Running Time: 102 minutes.
Notable Cast or Crew: Jean-Claude Van Damme (BLOODSPORT, KICKBOXER), Dolph Lundgren (MASTERS OF THE UNIVERSE, ROCKY IV), Ally Walker (SONS OF ANARCHY, WHILE YOU WERE SLEEPING), Jerry Orbach (LAW AND ORDER, DIRTY DANCING), Leon Rippy (STARGATE, THE PATRIOT), Rance Howard (Ron's dad, FORCED TO KILL, CHINATOWN), Ed O'Ross (LETHAL WEAPON, RED HEAT), Eric Norris (son of Chuck, DELTA FORCE, TOP DOG), Tiny Lister (EXTREME PREJUDICE, JACKIE BROWN), Michael Jai White (SPAWN, BLACK DYNAMITE). Music by Christopher Franke (member of Tangerine Dream, MCBAIN, THE TOMMYKNOCKERS).
Tag-line: "The ultimate weapons of the future have just declared war... on each other."
Best one-liner: "Say goodnight, asshole!" –"Good night, asshole!"
UNIVERSAL SOLDIER. Oh yeah. This is probably the movie that should have been called CYBORG. For starters, it's actually about cyborgs, unlike CYBORG, which is actually about post-apocalyptic fashion-conscious nomads who happen to be named after popular guitar brands. But let me get back to UNIVERSAL SOLDIER. We've got Van Damme as 'Luc Deveraux,' an ambiguously Belgian-American soldier who died in Vietnam while fighting his mortal enemy Dolph Lundgren (as 'Andrew Scott,' an ambiguously Swedish-American soldier.) Then, their bodies are reanimated and turned into cyborgs by Jerry Orbach, and then they continue to fight each other, all the way to the Grand Canyon. Toss in an endless bunch of TERMINATOR homages (and rip-off elements), an obligatory truck vs. bus chase, a grocery store shoot out:
a blown up gas station:
Technically, it's not an action movie unless they blow up a rustic, Southwestern gas station.
and that's pretty much the movie. But what a movie it is. I mean, it came from the minds who made THE HITCHHIKER– what do you expect? (Note that I said THE HITCHHIKER, not THE HITCHER.) As I often say, it's the little things that make a movie special, and I'm about to name a few of them.
Where to begin– well, let's see... how about the fact that Dolph Lundgren's sole character motivation seems to be the desire to make human ear-necklaces, and then make groan-inducing puns about them.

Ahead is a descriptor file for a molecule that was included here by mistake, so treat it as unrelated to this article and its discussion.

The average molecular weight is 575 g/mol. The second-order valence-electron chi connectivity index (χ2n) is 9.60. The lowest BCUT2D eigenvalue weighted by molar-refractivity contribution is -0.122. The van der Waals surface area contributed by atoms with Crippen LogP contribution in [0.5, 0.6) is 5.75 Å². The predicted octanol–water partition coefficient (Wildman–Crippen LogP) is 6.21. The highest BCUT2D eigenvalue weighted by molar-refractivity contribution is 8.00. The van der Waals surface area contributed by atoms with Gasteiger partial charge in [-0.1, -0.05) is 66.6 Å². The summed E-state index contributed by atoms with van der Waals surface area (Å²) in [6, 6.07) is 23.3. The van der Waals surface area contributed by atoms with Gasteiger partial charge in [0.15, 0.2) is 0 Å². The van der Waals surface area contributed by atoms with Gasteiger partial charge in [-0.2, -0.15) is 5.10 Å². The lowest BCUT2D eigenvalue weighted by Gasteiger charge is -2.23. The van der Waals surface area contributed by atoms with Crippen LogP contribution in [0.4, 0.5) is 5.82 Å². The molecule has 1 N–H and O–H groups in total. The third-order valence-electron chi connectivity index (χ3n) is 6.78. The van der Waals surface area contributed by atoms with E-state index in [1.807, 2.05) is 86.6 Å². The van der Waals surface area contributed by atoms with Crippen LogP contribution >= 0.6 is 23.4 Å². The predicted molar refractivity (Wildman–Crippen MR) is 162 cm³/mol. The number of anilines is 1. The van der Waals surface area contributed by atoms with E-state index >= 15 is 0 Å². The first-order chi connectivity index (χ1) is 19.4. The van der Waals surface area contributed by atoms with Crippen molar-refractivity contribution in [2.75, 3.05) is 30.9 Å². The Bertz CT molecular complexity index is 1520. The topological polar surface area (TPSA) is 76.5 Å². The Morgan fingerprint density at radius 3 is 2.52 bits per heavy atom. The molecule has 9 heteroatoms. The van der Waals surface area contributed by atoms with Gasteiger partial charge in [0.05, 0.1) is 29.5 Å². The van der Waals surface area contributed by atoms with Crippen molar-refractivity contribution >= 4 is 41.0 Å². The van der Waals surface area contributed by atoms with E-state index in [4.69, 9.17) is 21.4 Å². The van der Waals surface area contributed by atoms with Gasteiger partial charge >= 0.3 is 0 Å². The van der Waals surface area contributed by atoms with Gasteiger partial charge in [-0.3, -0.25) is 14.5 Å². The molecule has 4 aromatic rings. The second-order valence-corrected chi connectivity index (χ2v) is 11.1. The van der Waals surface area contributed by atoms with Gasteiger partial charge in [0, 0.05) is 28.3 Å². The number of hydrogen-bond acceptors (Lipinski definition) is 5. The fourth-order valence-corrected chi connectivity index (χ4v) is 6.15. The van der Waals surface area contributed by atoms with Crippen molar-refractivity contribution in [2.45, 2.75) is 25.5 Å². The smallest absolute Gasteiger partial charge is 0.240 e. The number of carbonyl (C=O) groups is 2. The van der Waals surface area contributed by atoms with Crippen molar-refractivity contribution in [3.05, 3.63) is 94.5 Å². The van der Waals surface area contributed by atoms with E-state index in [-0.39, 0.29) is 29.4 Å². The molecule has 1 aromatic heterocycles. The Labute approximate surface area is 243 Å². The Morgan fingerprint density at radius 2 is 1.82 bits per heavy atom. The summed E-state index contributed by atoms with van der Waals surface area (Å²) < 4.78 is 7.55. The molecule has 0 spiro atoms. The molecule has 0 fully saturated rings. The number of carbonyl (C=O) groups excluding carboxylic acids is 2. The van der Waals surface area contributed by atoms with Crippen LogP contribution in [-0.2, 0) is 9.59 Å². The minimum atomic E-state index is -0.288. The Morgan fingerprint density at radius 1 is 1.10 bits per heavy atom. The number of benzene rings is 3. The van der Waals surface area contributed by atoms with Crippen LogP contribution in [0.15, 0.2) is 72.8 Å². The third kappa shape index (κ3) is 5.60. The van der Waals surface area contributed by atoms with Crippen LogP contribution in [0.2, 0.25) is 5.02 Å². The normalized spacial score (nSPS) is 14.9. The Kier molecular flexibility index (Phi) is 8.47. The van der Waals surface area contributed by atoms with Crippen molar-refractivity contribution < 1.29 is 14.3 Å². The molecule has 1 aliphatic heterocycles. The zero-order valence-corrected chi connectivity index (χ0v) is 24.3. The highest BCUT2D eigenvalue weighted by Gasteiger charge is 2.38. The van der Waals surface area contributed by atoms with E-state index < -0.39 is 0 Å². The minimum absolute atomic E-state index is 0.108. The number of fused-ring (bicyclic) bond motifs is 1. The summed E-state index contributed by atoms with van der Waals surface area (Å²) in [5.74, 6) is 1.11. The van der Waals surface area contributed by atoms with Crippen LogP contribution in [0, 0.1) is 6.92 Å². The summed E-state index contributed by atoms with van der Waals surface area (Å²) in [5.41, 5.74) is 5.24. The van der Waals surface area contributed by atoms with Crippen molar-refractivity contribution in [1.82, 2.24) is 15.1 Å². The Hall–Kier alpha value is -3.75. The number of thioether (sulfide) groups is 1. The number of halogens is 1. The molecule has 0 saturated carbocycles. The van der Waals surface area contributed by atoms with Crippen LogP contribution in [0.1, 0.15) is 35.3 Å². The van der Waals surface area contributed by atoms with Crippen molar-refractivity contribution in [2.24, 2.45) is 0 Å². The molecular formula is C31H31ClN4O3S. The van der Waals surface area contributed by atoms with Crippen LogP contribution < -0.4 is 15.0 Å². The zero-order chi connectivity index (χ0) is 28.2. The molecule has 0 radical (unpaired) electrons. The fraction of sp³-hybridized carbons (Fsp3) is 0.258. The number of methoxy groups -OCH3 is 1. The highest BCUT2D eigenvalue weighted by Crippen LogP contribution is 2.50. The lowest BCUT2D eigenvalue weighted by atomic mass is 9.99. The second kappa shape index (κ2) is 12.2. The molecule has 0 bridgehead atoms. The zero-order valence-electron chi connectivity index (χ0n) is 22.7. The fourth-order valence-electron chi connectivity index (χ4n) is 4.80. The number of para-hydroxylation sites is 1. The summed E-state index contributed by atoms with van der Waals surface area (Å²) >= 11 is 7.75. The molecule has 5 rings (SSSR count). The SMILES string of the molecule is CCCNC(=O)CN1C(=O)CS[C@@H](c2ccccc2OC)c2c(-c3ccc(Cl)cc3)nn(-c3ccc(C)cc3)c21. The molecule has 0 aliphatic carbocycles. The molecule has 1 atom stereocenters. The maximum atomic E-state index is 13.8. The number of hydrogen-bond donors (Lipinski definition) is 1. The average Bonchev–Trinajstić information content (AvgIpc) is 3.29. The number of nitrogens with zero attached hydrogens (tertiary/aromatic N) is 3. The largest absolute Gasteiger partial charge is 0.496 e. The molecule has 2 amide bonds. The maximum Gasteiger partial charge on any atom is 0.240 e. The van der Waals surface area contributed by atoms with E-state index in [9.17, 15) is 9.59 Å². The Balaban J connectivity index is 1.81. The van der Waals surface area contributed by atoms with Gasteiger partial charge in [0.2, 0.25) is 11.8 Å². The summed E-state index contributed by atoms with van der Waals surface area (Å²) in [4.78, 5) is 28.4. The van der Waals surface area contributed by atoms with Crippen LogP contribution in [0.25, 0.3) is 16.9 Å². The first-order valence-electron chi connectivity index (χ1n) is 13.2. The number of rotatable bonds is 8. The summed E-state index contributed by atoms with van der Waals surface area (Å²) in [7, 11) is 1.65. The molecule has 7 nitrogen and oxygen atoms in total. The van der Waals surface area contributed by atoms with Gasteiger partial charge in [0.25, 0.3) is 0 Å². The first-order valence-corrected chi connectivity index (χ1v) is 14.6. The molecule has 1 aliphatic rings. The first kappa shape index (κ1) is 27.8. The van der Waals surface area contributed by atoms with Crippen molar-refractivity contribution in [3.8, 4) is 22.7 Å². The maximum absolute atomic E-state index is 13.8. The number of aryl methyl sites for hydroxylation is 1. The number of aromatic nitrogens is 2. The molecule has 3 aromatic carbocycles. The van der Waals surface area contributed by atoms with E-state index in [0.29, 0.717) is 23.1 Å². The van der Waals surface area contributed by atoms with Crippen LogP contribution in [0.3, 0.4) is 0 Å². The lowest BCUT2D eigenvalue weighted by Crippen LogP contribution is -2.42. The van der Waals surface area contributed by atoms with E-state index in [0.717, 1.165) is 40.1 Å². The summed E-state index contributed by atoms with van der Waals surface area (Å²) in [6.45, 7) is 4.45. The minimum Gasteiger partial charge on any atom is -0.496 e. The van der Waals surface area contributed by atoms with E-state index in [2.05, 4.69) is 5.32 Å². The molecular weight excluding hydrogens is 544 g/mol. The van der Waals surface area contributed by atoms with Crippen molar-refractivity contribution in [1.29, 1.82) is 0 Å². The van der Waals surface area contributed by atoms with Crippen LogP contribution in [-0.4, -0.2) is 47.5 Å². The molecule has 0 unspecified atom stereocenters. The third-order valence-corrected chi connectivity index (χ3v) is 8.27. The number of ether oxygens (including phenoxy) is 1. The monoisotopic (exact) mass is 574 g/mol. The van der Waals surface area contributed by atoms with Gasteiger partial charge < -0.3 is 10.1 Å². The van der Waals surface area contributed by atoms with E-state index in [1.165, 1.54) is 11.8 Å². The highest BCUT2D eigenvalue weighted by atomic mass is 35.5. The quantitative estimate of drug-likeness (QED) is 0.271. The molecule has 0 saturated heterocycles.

In fact, maybe this movie should have been entitled EAR AND LOATHING IN THE GRAND CANYON or THE SWEET EARAFTER or something, because I'm starting to think that UNIVERSAL SOLDIER is too classy a name for this thing. I mean, it's presumably purloined from a 1960s Canadian folk rock song. Eh, no matter.
Anyway, Dolph runs rampant across the greater American Southwest, trying to hunt down Van Damme and delivering soliloquies such as "Well, I'm fighting this thing man, it's like kick ass or kiss ass, and I'm busting heads!"
He steals rednecks' belts,
and at one point, a dummy of Dolph flies through the front windshield of a car, prompting the one-liner, "He should have buckled up."
Above all, Dolph realizes what movie he is in, and he's having a hell of a lot of fun with it. He's given more to do than, say, in ROCKY IV, and he knows that the line "Now where are we gonna shoot her? In the stomach? Naaah. In the chest? Noooo... I think... we... should shoot her... IN THE HEAD!" is ridiculous. I mean, the man was a chemical engineering Fulbright scholar. So he does his cartoonish best. I only mention this, because on the opposite side of the coin is a man who's taking this material seriously. Very seriously. And that is the subtle majesty of Jean-Claude Van Damme.
Van Damme is an Actor, with a capital A. Don't believe me? I offer proof:
Sometimes Acting requires a long, lingering shot of Van Damme's ass cheeks.
The immediate aftermath of a long, lingering shot of Van Damme's ass cheeks.
Sometimes Acting requires a plot point that Van Damme must get naked and cover himself in ice every two hours.
Insert one of Schwarzenegger's Mr. Freeze one-liners here.
And sometimes Acting requires THIS, the context and precise nature of which I shall refuse to explain:
Make sure nobody gets poked in the eye or anything?
I love how almost every JCVD film feels that, despite whatever other mind-boggling suspensions of disbelief are in play, his accent must be addressed.
Later, he's revealed to have vaguely Cajun heritage. Also, his dad is Rance Howard. Which, I think makes him Clint Howard's brother. But I digress.
There's also a wonderful plot element that means JCVD's cyborg-self is always hungry. This leads to him eating an entire diner's worth of food, which, when he has no money to pay for the feast, leads to a brawl with the chef and several patrons, and some lunch-related one-liners are thrown in there, too.
After kick-blasting everyone into submission, he gets his hands on a complimentary plastic basket of bar popcorn, and the look on his face may very well be the purest distillation of "childish happiness" ever captured on film, at least since Michael Jackson got to live out his "claymation duets and giant transforming robot saving the world" fantasies in MOONWALKER. I mean, look at him:
How could you not be charmed by that kiddie-level sincerity? Awwww, allllllright– Give him the popcorn, says the audience. Give him ALL the popcorn. He earned it. (Ask me later about my conspiracy theory that JCVD was paid for his role in this film exclusively in popcorn.)
Anyway, it all leads to a final, ridiculous martial arts duel that ends with one of our two combatants suffering a Lucio Fulci-style impalement and then being SHREDDED TO DEATH BY A HAY BALER. If that's not worth four stars, I'm not quite sure what is.
Thanks for everything, UNIVERSAL SOLDIER. Four stars.
Also, many further thanks to the wondrous featurette on the DVD called "A Tale of Two Titans," which features interviews with Dolph and JCVD, ridiculous low-budget re-enactment cutaways of everything they're talking about, JCVD doing a Menahem Golan impersonation, Dolph plugging his new production company "Thor Pictures," and the following archival photos of them as youngsters!